Tom Belden, a writer for the Philadelphia Inquirer, in a July 12 article, argues that the country’s airlines should be considered a “public good” and thus be subjected to regulation by the federal government for issues concerning customer service and pricing policies.
MIT Research Engineer and Aviation Consultant Bill Swelbar, in his blog post responding to that article, states that the airline industry is not a “public good.”
Quoting from Swelbar’s blog post:
“The airline industry does not fit the economist definition of a “public good”. But they do bring a lot of good to publics of all sizes. More taxes, fees and regulation will only ensure that communities will suffer a death by a thousand paper cuts because increased airline costs have to eventually mean fewer airports served.”
Both of these positions deserve consideration, and it is worth your time to read their stated positions. I will lean heavily to the side of Bill Swelbar on this issue.
All of us would agree that regulating safety and security in the aviation industry is good for both the industry and the traveling public. However, when it comes to regulating customer service, the federal government has gone too far.
I understand a “public good” definition when it comes to the electricity flowing to my house because I don’t have a choice about which electric company to use. I don’t see how that applies to airlines when the consumers do have a choice.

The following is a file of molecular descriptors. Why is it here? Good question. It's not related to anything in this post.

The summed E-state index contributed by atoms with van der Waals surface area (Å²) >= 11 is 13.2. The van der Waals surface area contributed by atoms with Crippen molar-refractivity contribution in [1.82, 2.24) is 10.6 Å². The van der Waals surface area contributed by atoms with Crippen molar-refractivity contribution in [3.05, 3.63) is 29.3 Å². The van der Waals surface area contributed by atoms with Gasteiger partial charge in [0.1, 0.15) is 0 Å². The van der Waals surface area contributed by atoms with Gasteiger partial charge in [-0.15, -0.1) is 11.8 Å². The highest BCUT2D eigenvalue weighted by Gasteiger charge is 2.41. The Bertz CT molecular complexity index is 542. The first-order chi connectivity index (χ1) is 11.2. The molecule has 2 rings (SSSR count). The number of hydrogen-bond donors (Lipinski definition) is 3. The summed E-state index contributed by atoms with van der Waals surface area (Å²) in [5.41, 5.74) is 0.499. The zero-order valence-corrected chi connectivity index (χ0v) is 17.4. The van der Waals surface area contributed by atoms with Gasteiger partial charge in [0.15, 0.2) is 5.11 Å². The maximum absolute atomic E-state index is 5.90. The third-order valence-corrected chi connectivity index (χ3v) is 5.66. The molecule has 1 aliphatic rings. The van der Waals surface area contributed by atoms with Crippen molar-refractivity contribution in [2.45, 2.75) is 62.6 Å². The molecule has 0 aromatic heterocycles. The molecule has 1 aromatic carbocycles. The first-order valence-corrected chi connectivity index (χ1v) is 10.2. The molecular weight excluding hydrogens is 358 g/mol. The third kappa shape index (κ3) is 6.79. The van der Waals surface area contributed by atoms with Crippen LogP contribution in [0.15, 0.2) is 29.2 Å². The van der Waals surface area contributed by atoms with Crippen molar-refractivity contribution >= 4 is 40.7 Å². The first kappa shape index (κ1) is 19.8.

The consumer can choose which airline they fly with, or they can choose to not fly the airlines at all.
This country is fortunate to have one of the most developed road systems in the world and most of us can get in our automobiles and safely and quickly go anywhere in the country. In the densely populated areas of the country the developed rail systems provide an additional mass transit alternative to air travel. All these are options for travel if we don’t want to fly on a bad airline.
Social technology has provided an excellent vetting system for rewarding and punishing companies based on the markets perception of their service. Feedback is now instantaneous. Look at how social media savvy airlines like JetBlue use twitter to respond to customer service issues.
By having a choice, and allowing the free market to work it out, the good actors will be rewarded and the bad actors will be punished.
The free market will drive better airline customer service, and more efficient solutions to travel, not the government.
Last but not least, business and private aviation offers the choice for us to fly on our own schedule directly to the destination. With over 5,000 airports to choose from, the travelers get ten times more destination choices than they get with the airlines